For Executives who are constantly walking the ‘tightrope’ whilst managing the demands of their position and would value discovering strategies that will assist in creating a high-level operational partnership with their Executive Assistant, sometimes referred to as the ‘Secret Weapon’, read on.
Executives who have been accustomed to managing their own office, may find it difficult to let go, to relinquish tasks and delegate responsibilities to another person. However, it is essential that they do so, as although they may be able to sustain actively managing two jobs over a short period of time (their own, plus that of a potential Assistant), it takes its toll on their ability to consistently meet the strategic demands of their position, but perhaps more importantly, these demands can have serious implications for health and level of functionality.
The reverse side of the coin is when the Assistant’s expertise is undervalued, that engenders low job satisfaction resulting in the possibility of a high-level turnover of staff. This is expensive, both financially and in the loss of intellectual property. EAs are passionate about their profession, and are always looking to grow, so when they find themselves in a situation where their expertise is not valued, they will likely ‘move on’ to a more career orientated role.
Let’s look at this scenario.
You are an Executive experiencing high levels of STRESS, perhaps your role has become bogged down in managing the day to day operational tasks that inhibits progress plus, inhibits the ability to operate at a more strategic level.
The Executive Assistant (EA) working with what they see is a ‘challenging’ Executive, constantly trying to keep them on track with their diary, project commitments and finding their Executive is self-managing. The frustrations are two-fold. The EA ensuring the ‘i’s are dotted and the ‘t’s are crossed, striving to keep the challenges of the Executive Suite under control, whilst the Executive is working in a ‘silo’, managing their own administrative tasks whilst not keeping their Assistant in the loop. This is frustrating for both parties, not to say counterproductive. What can be done? Is there some magical solution that could FIX THIS?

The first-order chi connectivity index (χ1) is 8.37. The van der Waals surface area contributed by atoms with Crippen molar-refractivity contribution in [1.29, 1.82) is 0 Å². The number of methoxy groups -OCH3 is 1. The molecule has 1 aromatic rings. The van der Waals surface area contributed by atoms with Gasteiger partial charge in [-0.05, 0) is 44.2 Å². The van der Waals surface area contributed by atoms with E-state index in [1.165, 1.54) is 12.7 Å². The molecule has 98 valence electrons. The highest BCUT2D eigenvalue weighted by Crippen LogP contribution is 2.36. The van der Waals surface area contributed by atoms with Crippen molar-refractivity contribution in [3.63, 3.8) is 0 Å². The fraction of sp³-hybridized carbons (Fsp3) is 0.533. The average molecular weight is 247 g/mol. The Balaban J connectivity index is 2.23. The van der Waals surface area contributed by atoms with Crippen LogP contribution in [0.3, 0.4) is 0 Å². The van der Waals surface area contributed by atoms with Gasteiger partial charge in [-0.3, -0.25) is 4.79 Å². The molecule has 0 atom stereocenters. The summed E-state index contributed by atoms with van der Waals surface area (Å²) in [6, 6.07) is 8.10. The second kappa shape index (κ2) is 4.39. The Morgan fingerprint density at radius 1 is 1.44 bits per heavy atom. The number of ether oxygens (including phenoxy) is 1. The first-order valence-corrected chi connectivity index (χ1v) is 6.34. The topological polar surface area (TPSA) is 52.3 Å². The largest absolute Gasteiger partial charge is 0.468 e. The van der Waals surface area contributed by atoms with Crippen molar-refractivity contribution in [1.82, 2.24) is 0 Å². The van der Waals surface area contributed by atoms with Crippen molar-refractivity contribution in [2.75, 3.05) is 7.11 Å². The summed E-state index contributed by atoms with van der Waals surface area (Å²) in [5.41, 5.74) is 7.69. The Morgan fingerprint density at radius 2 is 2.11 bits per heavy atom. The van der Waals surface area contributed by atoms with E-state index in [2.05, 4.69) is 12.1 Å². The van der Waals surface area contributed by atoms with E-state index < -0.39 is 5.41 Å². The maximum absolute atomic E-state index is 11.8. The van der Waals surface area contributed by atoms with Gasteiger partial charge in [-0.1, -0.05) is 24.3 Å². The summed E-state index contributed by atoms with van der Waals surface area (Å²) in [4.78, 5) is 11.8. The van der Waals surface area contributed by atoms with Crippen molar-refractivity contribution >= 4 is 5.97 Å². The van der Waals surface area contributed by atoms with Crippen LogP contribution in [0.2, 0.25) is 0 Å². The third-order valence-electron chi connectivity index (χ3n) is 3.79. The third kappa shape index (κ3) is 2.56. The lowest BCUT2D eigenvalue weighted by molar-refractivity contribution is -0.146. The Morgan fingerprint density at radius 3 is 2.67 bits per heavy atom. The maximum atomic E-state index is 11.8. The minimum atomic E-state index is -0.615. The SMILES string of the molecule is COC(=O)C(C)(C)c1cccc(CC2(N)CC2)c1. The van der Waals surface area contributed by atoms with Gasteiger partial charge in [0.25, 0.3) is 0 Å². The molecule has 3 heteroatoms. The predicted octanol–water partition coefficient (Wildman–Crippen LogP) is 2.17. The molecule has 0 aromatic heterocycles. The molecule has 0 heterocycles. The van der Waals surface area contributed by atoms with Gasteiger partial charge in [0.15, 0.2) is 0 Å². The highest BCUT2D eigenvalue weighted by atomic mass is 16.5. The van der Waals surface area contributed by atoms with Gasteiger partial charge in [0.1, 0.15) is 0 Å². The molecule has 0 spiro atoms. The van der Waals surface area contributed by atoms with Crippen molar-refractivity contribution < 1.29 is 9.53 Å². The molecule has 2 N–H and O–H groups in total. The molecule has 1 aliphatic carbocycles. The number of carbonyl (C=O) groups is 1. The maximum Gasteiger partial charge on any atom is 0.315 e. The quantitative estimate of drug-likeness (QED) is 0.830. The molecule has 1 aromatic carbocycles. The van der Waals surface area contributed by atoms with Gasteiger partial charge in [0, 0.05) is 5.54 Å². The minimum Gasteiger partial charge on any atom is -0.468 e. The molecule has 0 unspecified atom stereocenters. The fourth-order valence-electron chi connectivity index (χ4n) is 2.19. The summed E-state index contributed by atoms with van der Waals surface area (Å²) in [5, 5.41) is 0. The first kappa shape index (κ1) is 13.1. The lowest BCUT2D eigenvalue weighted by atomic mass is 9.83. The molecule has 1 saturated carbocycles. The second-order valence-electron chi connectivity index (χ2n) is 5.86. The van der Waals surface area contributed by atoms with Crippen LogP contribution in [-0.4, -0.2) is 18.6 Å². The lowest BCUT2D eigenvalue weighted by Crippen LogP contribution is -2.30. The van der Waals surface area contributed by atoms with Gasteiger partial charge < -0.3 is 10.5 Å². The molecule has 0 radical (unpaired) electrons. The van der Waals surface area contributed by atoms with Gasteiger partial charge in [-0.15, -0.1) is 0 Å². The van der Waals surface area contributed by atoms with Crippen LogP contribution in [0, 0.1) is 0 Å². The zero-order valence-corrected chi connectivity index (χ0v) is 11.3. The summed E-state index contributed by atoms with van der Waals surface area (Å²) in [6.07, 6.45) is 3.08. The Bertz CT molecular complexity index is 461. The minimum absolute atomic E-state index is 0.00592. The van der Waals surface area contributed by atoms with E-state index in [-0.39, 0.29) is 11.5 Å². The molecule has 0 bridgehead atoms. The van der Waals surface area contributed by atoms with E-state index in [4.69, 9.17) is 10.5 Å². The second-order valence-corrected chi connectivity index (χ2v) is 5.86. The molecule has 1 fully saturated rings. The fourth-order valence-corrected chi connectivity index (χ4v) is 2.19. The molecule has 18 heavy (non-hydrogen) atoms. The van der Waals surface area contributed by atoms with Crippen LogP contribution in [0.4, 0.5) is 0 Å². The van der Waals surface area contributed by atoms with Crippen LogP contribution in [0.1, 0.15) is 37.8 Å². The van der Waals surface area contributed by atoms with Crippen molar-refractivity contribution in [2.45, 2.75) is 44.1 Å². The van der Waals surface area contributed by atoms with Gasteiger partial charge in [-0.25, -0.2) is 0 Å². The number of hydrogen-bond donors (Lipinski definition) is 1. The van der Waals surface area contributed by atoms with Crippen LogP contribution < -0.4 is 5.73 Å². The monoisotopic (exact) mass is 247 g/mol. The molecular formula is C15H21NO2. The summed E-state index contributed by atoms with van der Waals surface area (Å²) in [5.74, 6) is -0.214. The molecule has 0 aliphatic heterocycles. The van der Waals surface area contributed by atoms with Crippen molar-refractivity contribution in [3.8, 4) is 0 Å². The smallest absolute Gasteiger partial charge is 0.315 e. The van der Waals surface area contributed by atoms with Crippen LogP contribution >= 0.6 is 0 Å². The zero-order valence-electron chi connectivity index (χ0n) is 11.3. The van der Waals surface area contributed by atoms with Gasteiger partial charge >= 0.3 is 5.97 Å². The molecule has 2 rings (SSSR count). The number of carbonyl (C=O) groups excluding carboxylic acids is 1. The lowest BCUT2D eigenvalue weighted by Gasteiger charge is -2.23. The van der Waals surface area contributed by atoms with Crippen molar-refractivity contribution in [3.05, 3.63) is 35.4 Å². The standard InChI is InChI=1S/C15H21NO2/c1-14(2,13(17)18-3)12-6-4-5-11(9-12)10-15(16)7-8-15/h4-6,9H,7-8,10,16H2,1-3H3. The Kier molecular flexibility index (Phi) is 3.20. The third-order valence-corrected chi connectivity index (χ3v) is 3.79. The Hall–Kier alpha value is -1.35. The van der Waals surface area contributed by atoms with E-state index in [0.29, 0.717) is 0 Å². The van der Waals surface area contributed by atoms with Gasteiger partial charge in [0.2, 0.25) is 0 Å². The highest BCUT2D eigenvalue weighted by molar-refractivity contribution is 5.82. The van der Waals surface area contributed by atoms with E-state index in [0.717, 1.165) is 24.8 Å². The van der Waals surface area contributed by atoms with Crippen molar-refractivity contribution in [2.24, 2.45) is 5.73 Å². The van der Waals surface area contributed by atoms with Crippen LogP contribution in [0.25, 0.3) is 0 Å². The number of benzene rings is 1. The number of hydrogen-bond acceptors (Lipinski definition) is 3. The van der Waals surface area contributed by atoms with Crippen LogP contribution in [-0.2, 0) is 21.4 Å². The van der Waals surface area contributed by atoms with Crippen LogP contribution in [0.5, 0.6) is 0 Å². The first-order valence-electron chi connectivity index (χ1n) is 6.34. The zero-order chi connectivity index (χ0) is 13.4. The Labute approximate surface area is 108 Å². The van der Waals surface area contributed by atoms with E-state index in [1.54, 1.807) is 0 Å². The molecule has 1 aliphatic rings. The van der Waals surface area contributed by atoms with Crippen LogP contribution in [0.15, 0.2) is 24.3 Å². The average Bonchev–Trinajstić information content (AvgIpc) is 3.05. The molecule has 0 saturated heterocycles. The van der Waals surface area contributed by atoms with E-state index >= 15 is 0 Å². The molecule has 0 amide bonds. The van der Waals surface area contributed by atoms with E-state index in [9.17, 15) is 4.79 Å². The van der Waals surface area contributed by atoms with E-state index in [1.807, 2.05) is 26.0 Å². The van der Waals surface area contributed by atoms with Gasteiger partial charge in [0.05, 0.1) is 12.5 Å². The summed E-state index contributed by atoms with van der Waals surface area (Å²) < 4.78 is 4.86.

The first step is to realize that the most valuable resource of any Executive is TIME. If we agree on this point then we can work towards a solution that is readily available within the Executive office, which of course is the Executive Assistant. The EA position can be a designated resource to the Executive that can deliver efficiency gains in the operations of their office and the performance of their Executive.
This situation is one that is being experienced I am sure, all over the business world, and one that can be remedied by following a few practical steps to ensure the ongoing success of Executive Offices everywhere. Success means utilizing the power of the expertise that surrounds the Executive, primarily that of a competent Executive Assistant.
It appears that some Executives, perhaps those who are tech savvy, don’t see the need for an Assistant, they can do their own diary, travel arrangements etc., however, creating powerful, synergized working relationships within the Executive Suite, specifically between an Executive and their primary support is of utmost importance. The Executive experience can therefore be enhanced when the dynamics of this relationship is built and nurtured creating the ability to achieve the highest levels of efficiency within the C-Suite, even throughout the most challenging periods.
It should be remembered that when an Executive builds a successful career, they also contribute to the success of their Executive Assistant, as the EA role can only be as effective as their Executive allows them to be. It is a Catch 22 situation, as by investing in the EA’s continued growth, they are also investing in their own success.